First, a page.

Thomas Swain, 1826, from England.
    Peter Green, 1836, from Holland.
    Thomas Rogers, 1836, from the USA.
    Andrew Hagan, 1849, from the USA.
    Andrea Repetto, 1892, from Italy.
    Gaetano Lavarello, 1892, from Italy.

    Longboats
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    Tristan's Gough Island

    by Ekahau Updated Sep 2, 2006

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    Gough Island is about 240 miles (360 km) South and a little East of Tristan da Cunha. It has a South African weather station on it because it sits right in the way of the winds coming from the Deep South. Gough is very wet with 100 to 150 inches of rain a year. the island is 6.9 miles long by 3.6 miles wide. When view from a distance it has a very impressive volcanic origin, rising to over 3,300 ft.

    The Portuguese sailor Goncalo Alvarez spotted the place around 1600 and it was named Diego Alvarez. But you guessed it a British sailor Gough in 1731 spotted it again and not knowing it was already named called it Gough and the name stuck with ethe American and British whalers.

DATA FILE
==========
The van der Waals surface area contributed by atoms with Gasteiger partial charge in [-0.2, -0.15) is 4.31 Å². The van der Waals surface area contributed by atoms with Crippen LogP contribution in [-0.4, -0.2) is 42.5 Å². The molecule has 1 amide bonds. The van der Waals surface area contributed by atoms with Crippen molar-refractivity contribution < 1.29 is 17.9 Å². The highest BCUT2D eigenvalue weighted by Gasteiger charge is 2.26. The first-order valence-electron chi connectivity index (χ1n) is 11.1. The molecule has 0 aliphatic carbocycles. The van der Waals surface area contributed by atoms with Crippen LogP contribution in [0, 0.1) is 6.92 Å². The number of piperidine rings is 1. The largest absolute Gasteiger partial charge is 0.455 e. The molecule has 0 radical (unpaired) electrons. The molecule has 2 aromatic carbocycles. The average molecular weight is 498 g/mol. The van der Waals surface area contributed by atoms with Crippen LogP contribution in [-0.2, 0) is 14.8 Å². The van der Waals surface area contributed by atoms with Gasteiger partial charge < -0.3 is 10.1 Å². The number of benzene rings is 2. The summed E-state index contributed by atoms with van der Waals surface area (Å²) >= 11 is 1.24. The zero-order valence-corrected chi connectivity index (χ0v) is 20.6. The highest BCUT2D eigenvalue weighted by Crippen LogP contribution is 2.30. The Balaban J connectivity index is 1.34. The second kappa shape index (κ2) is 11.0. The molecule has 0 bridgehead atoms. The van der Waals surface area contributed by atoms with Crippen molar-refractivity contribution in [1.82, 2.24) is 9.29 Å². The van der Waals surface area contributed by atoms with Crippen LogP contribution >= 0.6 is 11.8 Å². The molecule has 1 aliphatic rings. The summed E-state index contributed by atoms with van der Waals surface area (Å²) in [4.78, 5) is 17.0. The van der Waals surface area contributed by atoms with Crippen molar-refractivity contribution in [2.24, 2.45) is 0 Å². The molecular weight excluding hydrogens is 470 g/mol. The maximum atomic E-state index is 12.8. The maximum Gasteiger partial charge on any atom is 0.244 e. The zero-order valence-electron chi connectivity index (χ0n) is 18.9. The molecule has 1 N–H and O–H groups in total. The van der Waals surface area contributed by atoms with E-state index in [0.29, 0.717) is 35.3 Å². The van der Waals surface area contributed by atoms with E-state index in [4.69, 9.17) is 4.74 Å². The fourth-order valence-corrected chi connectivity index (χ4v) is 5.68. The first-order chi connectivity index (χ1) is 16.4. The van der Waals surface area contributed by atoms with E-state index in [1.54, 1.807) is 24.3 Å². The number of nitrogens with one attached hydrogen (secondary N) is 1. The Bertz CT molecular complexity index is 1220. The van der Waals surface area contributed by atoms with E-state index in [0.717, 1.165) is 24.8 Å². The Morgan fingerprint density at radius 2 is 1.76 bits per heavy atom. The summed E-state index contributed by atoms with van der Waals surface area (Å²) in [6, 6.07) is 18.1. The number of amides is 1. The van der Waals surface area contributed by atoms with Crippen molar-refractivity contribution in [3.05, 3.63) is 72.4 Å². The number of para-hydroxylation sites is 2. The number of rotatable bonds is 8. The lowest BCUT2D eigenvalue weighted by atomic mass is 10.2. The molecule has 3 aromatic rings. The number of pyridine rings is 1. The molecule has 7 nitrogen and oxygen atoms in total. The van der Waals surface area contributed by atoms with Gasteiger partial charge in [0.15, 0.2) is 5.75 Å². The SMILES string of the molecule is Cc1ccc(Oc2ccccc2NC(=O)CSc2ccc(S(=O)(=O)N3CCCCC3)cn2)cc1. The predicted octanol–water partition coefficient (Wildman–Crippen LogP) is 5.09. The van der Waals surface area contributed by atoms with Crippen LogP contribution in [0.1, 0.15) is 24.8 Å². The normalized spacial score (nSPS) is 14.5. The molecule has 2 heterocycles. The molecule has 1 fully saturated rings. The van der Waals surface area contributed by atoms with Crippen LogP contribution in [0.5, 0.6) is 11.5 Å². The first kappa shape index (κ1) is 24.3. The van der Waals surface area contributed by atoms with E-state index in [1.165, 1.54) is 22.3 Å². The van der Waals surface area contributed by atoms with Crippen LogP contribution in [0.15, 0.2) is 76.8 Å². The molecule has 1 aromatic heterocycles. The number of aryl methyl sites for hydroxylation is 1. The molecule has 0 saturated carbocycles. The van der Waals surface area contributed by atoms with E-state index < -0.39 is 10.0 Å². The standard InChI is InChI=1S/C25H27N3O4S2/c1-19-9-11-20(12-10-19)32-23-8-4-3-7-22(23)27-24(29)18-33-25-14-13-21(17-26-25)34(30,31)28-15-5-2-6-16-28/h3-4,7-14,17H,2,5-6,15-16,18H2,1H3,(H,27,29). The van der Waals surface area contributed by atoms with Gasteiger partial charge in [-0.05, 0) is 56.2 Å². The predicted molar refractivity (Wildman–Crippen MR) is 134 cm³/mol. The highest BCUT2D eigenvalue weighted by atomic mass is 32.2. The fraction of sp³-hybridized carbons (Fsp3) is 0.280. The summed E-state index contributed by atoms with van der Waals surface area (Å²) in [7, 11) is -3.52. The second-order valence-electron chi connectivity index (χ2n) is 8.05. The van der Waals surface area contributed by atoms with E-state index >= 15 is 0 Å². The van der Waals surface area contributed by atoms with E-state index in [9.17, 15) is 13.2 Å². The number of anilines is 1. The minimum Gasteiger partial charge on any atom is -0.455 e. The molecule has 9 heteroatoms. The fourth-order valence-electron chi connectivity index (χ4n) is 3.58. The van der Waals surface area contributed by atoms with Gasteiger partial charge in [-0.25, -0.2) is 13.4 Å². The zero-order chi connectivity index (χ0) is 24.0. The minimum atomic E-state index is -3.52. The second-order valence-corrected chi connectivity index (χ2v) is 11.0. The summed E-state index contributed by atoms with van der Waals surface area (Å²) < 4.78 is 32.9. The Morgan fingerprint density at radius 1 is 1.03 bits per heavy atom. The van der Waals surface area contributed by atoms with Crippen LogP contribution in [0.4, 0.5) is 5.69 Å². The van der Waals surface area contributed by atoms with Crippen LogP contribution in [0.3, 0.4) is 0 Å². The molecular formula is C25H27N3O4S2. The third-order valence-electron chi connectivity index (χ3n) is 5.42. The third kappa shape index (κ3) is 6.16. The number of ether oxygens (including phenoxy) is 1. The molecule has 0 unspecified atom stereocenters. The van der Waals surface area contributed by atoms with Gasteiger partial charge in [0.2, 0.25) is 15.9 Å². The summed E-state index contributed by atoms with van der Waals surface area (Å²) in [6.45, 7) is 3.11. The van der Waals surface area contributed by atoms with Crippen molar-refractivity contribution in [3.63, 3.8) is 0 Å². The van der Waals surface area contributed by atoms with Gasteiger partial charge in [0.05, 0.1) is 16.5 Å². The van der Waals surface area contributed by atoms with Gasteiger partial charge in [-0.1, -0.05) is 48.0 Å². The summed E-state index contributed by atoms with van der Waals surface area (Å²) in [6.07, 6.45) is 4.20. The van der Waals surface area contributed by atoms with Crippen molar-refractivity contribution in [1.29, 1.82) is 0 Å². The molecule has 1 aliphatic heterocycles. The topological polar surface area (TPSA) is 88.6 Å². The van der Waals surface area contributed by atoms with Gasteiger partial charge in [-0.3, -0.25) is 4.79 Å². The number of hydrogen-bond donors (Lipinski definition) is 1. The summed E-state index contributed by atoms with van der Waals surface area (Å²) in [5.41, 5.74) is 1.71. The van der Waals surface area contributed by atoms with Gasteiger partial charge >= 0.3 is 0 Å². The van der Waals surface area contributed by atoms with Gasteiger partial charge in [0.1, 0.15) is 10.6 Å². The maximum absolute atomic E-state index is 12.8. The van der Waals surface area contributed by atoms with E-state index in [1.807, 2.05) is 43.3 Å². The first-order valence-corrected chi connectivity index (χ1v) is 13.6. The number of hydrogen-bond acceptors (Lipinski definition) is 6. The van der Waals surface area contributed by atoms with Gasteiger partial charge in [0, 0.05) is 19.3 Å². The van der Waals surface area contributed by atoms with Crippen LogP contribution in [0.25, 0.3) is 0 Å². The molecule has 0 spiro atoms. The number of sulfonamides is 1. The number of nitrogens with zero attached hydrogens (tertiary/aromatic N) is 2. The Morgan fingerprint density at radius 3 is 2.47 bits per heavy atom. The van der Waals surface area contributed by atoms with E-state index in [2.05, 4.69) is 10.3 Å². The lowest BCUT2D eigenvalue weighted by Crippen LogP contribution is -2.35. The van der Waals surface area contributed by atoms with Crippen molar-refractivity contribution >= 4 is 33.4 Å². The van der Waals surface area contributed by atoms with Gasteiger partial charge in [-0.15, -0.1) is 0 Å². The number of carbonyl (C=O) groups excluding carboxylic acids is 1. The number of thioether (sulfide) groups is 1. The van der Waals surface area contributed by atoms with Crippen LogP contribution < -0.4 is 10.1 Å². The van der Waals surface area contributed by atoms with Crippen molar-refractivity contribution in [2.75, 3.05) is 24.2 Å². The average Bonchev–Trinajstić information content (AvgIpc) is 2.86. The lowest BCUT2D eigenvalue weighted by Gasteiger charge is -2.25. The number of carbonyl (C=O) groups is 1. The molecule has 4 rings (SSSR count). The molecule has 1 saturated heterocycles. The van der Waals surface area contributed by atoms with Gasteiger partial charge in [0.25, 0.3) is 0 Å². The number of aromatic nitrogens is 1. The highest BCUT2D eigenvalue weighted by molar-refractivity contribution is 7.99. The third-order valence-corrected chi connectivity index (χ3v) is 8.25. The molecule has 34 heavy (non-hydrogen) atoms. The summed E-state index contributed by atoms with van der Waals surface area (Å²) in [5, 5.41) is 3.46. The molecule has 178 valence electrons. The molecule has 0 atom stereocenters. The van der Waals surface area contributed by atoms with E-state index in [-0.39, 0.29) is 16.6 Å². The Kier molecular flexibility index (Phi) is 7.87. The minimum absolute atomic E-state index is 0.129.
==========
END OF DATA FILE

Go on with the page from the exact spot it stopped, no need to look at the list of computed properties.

Gough Island part of Tristan da Cunha

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    Birding

    by Ekahau Updated Sep 2, 2006

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    Birding for the Rockhopper Penguin or Wandering albatross or Tristan albatross. – Tristan Albatross probably has 6000-7000 individuals They breed Every two years - because it takes a year to complete the breeding cycle. They incubate their single egg for 11 weeks and the take a further 40 weeks to fledge their chick, which is dependent upon the parents for food over this entire period. The chick perishes if either parent is lost at sea to longlines because a single parent cannot collect enough food. Egg laying - December to February; Hatching - March to April; Fledging - November to February. One very small population is now stable after a period of decline

    Other Birds Breeding Seabirds
    Rockhopper Penguin - subspecies moseleyi
    Atlantic Yellow-nosed Albatross (27,000-40,000 breeding pairs including Gough Is.)
    Sooty Albatross
    Kerguelen Petrel